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Since Nash equilibrium exists, is there a computational analogue of this equilibrium point? I am trying to approach Nash equilibrium from computational point of view to see if the equilibrium point has some fundamental correspondence with the theory of computation.

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    $\begingroup$ The best computational analogue of Nash equilibrium is probably the class PPAD. See https://en.wikipedia.org/wiki/PPAD_(complexity) and look specifically for "Nash equilibrium". Roughly, given a 2-player non-zero sum game, the problem of finding a Nash equilibrium is in NP. It's probably not NP-complete. Papadimitriou created PPAD to capture the complexity of problems such as this, which involve finding a fixed point of a given function (for which a fixed point is known to exist). For more, see the paper domotorp links to in his answer. $\endgroup$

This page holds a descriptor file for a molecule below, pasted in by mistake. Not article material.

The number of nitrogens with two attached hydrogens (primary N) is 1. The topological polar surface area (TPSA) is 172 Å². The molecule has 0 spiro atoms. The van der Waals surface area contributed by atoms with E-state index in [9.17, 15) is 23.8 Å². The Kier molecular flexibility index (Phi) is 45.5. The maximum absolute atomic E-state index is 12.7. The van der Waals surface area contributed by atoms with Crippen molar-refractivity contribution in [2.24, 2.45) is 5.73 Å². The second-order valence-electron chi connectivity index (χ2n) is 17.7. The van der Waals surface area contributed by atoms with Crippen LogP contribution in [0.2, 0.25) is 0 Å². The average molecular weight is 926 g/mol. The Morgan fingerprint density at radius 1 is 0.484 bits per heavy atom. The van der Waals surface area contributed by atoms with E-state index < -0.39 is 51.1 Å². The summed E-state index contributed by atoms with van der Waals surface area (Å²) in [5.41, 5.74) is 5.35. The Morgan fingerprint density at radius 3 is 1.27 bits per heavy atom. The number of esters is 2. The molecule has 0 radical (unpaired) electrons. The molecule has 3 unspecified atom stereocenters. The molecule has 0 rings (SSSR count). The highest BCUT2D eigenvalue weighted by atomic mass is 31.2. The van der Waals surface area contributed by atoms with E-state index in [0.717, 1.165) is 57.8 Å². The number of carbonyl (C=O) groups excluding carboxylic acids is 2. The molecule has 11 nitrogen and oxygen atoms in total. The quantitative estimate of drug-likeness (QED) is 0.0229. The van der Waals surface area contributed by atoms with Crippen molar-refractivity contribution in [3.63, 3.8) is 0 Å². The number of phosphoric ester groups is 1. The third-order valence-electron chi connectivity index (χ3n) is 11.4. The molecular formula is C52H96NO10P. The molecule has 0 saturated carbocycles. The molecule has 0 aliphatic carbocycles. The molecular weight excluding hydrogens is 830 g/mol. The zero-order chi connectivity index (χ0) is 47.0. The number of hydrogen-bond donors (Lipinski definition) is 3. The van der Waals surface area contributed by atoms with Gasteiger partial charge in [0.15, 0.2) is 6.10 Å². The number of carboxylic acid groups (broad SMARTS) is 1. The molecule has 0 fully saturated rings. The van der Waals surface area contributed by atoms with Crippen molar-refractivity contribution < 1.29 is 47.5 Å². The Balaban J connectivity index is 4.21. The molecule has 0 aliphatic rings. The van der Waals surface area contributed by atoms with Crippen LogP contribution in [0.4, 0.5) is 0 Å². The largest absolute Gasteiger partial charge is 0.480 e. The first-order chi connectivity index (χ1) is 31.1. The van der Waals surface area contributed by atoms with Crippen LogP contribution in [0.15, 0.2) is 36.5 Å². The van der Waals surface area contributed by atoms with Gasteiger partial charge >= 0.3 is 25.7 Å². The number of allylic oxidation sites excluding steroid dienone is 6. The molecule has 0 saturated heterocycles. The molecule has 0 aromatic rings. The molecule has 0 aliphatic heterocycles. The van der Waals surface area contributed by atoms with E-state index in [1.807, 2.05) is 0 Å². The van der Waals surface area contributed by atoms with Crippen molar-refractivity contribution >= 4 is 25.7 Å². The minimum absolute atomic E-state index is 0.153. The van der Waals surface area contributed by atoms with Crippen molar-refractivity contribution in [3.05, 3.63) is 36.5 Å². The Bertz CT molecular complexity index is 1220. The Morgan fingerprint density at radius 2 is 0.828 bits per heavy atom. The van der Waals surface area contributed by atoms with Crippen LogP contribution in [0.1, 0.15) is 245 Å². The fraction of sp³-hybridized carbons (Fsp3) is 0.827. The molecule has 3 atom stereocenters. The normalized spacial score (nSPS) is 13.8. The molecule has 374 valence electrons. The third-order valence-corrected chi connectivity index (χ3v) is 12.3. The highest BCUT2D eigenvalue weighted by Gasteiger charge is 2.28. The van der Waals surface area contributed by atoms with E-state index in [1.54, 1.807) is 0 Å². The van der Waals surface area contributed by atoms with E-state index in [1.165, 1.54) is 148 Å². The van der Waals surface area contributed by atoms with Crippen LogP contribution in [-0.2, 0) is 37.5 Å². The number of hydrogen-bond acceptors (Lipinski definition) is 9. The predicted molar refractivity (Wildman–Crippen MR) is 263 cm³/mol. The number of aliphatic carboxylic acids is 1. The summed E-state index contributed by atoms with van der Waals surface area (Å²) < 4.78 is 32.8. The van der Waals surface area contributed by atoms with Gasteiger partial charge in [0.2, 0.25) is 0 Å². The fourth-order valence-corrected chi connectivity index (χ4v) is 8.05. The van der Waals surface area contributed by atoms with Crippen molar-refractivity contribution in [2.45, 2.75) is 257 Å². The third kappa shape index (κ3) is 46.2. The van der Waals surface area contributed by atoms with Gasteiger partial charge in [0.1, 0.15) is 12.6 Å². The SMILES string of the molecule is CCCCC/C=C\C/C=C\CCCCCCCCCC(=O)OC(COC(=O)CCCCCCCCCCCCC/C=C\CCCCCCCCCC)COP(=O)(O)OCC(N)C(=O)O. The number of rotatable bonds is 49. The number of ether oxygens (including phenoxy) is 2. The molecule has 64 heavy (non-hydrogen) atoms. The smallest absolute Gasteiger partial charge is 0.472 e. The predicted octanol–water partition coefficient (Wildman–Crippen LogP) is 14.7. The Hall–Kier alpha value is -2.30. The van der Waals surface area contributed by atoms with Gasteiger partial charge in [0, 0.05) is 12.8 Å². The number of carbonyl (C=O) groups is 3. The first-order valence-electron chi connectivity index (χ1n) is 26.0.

– Neal Young
    Sep 21, 2021 at 19:12

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No, these two problems are quite unrelated. The halting problem is based on an argument that is similar to Russell's paradox, while the existance of the Nash equilibrium follows from Borsuk-Ulam. For some complexity results about computing an approximate Nash equilibrium, see, e.g., Goldberg: A Survey of PPAD-Completeness for Computing Nash Equilibria.

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